“There are only two other homes with this distinctive roof line. Stein also favored built-in cove lighting, low-rise open staircases and built-in sofas,” writes Bobbie Ann Tilkens-Fisher, owner of this amazing home in Wallingford, Delaware County.
And she would know wouldn’t she? Because aside from being the owner, Tilkens-Fisher is the founder of At Home Modern, a mid-century consulting business. And the Stein she’s referring to? None other than Irwin Stein, the modern architect with ties to Oscar Stonorov and Frank Weise, and who was “less a single-minded titan like Louis Kahn and more a flexible but visionary pragmatist who got things done,” according to Liz Spikol.
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Hot Diggity’s Saigon Fusion: Topped with fresh Cucumber, Cilantro, Spicy Mayo, Pickled Daikon and Carrot, Jalapeno, and crushed Peanuts.
Hot Diggity is popping up at Hobbs Coffee (1 Park Avenue, Swarthmore, PA) this Friday, April 3rd at 6:30 p.m. for the shop’s annual Hot Dog Jamboree. And even if Hot Diggity’s Keith Garabedian wasn’t making his first hot dog appearance since the closure of his South Street restaurant, this would be a can’t miss event for hot dog fans. Also appearing at the event:
- Joey Baldino, Zeppoli
- Scott Schroeder, South Philadelphia Tap Room and American Sardine Bar
- Marcos Espinoza, Side Project Jerky
- GitJo, Culinary collaboration of Craig Parahus (Amis) and Michael Strauss (Taprom on 19)
- Gary Ducket, some kind of pickle jawn
- Hawk Krall, hot dog artist
- Nick Macri, La Divisa Meats
- Ari Miller, 1732 Meats
Situated close to the 1200 block of Springfield Road in Delaware County, the parcel known as the Little Flower Manor property–so named for the nearby Little Flower nursing home– is a step closer to becoming what County Councilman John McBlain calls the “terminus” of the Darby Creek Greenway, according to the Daily Times’ Kristina Scala.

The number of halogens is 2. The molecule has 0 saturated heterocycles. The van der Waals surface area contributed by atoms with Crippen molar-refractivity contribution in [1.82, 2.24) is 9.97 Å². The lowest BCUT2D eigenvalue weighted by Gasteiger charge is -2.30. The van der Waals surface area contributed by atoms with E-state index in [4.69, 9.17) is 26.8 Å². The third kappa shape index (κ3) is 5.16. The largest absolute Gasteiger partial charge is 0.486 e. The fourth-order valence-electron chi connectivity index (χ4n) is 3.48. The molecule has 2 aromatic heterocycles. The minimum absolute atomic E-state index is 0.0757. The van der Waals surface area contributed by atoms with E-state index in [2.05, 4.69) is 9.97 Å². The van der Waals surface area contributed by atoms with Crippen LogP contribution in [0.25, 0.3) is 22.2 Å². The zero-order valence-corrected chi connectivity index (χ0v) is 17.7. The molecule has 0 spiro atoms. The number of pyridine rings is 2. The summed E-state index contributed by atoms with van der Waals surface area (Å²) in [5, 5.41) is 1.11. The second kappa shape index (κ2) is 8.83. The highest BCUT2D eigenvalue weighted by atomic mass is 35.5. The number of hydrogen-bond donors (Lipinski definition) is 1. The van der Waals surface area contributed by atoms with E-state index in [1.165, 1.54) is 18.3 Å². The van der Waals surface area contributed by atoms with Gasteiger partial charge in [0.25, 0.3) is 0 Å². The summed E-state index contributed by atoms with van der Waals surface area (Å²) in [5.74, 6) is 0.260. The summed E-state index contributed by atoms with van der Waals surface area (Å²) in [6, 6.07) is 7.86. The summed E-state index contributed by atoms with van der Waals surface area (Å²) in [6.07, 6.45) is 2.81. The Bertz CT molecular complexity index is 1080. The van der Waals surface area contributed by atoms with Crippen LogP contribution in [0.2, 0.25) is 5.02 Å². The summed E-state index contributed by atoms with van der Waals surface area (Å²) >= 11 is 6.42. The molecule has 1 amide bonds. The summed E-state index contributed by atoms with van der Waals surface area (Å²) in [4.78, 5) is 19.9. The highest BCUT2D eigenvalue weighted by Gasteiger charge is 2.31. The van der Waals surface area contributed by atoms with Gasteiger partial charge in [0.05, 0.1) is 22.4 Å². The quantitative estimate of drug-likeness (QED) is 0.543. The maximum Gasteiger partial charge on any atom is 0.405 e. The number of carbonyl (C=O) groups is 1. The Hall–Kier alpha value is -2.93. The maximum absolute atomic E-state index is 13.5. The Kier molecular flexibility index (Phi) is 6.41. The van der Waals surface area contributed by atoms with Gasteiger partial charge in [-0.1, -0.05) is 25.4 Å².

Settle down Walking Dead fans (eh, does anyone even still watch that?), Scala notes McBlain’s wording is due to the Springfield Road site being expected to connect with the Darby walking trail system once additional funding is secured, some of which has been acquired after the Delaware County Council “approved the transfer of a $224,000 grant” that will go to preserving the property as an open space.
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TREND photos via BHHS Fox & Roach – Rosemont
Yes, it has a stunning 2007 Arnold Infinity lap pool on a parcel landscaped by Gale Nurseries, but now that we’ve got your attention, let us direct you inside the home…
First up, the grand reception hall, a foyer that for once is described without exaggeration as it extends from the home’s entry to a rear terrace overlooking the pool and yard. Refinished wood floors are throughout this first level, including the kitchen, which comes with an eleven-foot granite island. Fireplaces are located in the dining, living, family, and formal parlor rooms, as well as the cherry library, which comes with the added bonus of a sliding ladder (don’t get any ideas…). One of our favorite parts of the home though is the mudroom, which, true to its name should come in handy on days with exceptional precipitation thanks to its individual lockers, boot bench, and pet/boot bath.